Pippi enjoying the view from the end of the lighthouse pier

What’s a trip to the beach without a delicious ice cream cone, right? We stopped at one of the many  options along the walk to the lighthouse. Plenty of folks were out and about despite it being a weekday. As the sun began its descent, we saw many sun-kissed families trailing home from the beach, with sleepy, water-logged kids heavy in their arms, or juggling umbrellas and coolers as they navigated the sandy paths back to their cars. 

Once again, my AirBnB host, Rachel, came through with a great recommendation. Noto’s at the Bil-Mar sits right on the beach. Any spot in the outdoor seating area provides amazing views of the water and a front row seat to gorgeous Lake Michigan sunsets. Once again, Pippi was a welcome guest. We ordered drinks, tucked our toes into the soft, white sand and settled in for an unhurried evening. The food is very good – but the views just can’t be beat.

 The official Dog Beach, part of the Grand Haven City Beach,  is just to the south of the restaurant. We were able to watch puppies frolicking in the surf, kids putting the finishing touches on their sand castles and couples laying out blankets anchored by picnic baskets laden with romantic dinners-for-two. It really was a great finish to a perfectly lovely getaway. By the way, the sunset really was a stunner.

The End of a Successful Trial Run

The next morning, Pippi and I had a nice lazy morning and then packed up to head home. I found a bag of fresh farmer’s market peaches perched on the hood of my car – yet another thoughtful gesture by our host, Rachel! I arrived home relaxed, refreshed and feeling like I had really gotten away for a bit – a necessary thing this summer, we all know. And, I felt encouraged – knowing now that Pippi will make a great travel companion and a wonderful conversation starter when I visit new places in the future.

Pippi, exhausted but happy, dreaming of her adventures in the sand and surf

Trips with Pip – A New Pet-Friendly Travelogue Series

Hello, Travelers! How many of you are single? Do you travel alone? Do you travel in a pack? Do you have a favorite travel companion? Is that someone two-legged or four-legged? 

I’ve taken very few solo trips in my lifetime – so far – but I hope to be taking more in the future. My kids are grown, I’m single and it’s time to strike out on my own a bit. I admit, though, that the idea of solo travel is a bit daunting. Enter Pippi. 

I have always loved dogs. Living without them seems lonely and unpleasant to me, so, when considering my latest family member, I did think about “portability”. I want to be able to take my dog with me on planes and trains – to travel with me to all the places I want to visit. I don’t like the idea of having her stuffed into the hold of an airplane, so size mattered. Pippi is my pocket-sized pooch. She fits the profile for a “carry-on” pal, has a lion’s heart and is curious and eager to explore new places. I don’t think I could’ve chosen a better travel companion. 

Until this summer the only trips we had taken together were short drives to the vet and groomer, walks in the neighborhood and some lovely visits to Grandma’s house. She has proven to be a good traveler for short car rides and is a polite house guest – only peeing in designated areas, never chewing up shoes or carpet and being generally friendly to all the humans she has come into contact with. So far, so good, right? I figured we would ease into the whole travel thing, and so we got started with some local outings this summer.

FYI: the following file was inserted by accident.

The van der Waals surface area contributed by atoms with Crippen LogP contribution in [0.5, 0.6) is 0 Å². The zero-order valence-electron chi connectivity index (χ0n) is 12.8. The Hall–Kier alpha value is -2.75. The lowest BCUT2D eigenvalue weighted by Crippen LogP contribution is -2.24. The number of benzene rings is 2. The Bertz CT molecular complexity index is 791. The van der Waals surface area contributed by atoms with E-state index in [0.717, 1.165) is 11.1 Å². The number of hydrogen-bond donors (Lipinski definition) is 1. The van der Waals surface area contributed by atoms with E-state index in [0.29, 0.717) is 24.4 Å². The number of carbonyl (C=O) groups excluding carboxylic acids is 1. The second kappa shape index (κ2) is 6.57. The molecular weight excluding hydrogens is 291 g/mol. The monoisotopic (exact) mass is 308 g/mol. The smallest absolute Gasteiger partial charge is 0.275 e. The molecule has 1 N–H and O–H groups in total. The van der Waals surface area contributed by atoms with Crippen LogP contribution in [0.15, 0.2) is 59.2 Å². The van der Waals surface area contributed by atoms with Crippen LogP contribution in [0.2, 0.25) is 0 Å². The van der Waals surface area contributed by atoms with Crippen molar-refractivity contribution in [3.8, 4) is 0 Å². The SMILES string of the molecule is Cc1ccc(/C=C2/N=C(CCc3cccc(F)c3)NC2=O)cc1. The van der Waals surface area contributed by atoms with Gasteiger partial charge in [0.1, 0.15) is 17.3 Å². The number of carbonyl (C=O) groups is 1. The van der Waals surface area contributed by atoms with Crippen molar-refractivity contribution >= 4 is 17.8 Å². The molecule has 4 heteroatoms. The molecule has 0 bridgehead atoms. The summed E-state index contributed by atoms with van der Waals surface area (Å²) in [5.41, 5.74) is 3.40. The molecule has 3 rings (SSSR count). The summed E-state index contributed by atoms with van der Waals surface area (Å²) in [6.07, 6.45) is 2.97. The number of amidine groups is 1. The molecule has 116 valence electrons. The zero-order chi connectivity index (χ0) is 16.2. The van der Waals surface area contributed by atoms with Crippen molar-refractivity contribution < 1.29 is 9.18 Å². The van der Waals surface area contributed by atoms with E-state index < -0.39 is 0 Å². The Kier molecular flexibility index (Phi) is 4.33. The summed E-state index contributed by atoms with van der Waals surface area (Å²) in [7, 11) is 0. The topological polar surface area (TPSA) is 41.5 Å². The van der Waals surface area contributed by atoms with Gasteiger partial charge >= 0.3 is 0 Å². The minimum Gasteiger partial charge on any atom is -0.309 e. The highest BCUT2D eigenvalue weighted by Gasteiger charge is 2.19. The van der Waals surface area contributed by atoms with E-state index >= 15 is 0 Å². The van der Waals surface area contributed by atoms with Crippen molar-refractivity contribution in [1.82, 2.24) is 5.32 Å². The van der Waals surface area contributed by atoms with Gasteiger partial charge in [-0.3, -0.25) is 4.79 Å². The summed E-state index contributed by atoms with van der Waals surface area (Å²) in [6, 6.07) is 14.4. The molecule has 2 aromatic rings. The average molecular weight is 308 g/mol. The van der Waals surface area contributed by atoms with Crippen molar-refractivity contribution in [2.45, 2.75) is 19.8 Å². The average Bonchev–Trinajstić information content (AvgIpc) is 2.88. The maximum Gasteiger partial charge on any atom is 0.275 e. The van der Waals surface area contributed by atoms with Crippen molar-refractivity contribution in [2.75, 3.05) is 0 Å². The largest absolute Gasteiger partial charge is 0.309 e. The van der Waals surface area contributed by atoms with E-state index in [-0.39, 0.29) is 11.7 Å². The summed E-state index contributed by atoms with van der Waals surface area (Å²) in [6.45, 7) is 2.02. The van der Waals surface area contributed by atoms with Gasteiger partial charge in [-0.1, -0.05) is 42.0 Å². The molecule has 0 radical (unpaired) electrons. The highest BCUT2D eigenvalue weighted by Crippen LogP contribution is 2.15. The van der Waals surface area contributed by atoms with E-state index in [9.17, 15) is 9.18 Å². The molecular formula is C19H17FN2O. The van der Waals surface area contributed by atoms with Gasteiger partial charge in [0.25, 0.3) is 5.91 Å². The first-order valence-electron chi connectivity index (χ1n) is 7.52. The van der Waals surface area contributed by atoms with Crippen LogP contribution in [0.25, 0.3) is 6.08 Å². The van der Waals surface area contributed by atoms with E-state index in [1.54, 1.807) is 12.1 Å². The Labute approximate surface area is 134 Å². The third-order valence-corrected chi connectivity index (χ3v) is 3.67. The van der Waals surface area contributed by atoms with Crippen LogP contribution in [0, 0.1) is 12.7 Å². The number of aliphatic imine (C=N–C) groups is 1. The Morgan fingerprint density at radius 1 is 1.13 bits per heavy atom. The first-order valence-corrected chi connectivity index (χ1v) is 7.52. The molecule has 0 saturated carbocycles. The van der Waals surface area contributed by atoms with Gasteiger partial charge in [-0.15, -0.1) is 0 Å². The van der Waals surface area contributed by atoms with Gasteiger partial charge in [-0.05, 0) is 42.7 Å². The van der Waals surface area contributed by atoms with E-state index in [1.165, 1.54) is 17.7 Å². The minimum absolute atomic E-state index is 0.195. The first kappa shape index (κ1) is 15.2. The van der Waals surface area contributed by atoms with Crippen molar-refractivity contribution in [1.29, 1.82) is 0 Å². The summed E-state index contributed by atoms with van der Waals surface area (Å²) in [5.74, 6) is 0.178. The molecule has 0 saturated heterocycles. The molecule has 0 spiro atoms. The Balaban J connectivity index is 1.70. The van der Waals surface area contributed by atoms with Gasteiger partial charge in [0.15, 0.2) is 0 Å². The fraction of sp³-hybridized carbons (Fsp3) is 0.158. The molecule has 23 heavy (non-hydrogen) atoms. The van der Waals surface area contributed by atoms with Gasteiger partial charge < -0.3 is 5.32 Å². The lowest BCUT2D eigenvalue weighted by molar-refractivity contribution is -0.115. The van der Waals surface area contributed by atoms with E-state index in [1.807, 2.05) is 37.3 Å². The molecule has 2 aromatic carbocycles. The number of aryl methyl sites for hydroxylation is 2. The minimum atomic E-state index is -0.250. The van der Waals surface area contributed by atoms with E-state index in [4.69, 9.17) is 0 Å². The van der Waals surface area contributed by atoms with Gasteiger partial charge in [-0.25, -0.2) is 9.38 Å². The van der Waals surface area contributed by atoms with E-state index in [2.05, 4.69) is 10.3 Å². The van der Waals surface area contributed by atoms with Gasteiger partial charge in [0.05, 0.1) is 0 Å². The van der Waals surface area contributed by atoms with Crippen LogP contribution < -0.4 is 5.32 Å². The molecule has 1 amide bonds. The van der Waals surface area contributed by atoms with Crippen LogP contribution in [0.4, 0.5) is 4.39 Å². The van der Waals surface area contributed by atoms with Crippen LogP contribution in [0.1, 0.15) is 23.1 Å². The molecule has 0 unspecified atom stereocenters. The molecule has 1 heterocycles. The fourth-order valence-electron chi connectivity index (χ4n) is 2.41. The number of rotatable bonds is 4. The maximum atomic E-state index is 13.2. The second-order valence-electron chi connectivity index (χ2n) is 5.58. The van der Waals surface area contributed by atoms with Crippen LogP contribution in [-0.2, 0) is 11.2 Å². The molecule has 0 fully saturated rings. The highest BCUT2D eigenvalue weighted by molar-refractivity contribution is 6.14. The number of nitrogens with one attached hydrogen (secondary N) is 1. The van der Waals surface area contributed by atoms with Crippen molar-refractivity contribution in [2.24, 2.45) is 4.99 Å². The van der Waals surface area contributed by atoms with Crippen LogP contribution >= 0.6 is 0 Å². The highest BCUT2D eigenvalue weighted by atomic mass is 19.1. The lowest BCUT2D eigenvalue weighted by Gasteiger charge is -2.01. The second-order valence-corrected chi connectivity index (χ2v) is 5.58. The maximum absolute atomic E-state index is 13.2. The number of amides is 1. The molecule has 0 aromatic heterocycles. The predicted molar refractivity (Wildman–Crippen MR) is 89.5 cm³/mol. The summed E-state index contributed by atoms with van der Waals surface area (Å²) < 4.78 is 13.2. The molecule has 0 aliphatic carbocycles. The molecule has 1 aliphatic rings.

Pippi digesting some culture during one of our outings

I hope to develop a foolproof means of traveling with Pippi; learning the ins and outs of international travel with dogs, finding pet-friendly destinations and, by sharing my experiences, perhaps saving my readers some pain. This is where I started:

My Top Five Things To Do When Preparing For Travel With A Pet

  1. Consider what kind of travel you intend to do – for me, it is local, domestic AND international. Will your pet be well-suited for the types of travel you love?
  2. Research requirements for traveling with an animal – I checked government sites, airline websites and did a lot of googling on bringing pets into foreign countries (some require quarantining, which is a hard “no” for short trips, and all have specific requirements for vaccinations)
  3. Related to #2, have your dog chipped with a microchip that is compatible with international systems. I chose HomeAgain.
  4. Purchase a sturdy, yet compact, carry case. I carry Pippi in a Bergan Comfort Carrier. It has great features including the means to strap the carrier into a car seat for extra safety.
  5. Have a safe, comfortable crate available for times when you must leave your pet behind at the campsite, rental or hotel room. I have a foldable crate that travels well, though I will likely purchase one at my destination when I travel by air. Reduced hassle and no extra luggage fees will easily offset that cost.
Pippi, fresh from the groomer, modeling her Bergan Comfort Carrier

I’ll be posting about our adventures in pet-friendly travel in a new series: Trips With Pip. First up will be our #PureMichiganPandemic summertime trips of 2020. I would love to hear about your adventures traveling with your four-legged companions! Please share in the comments.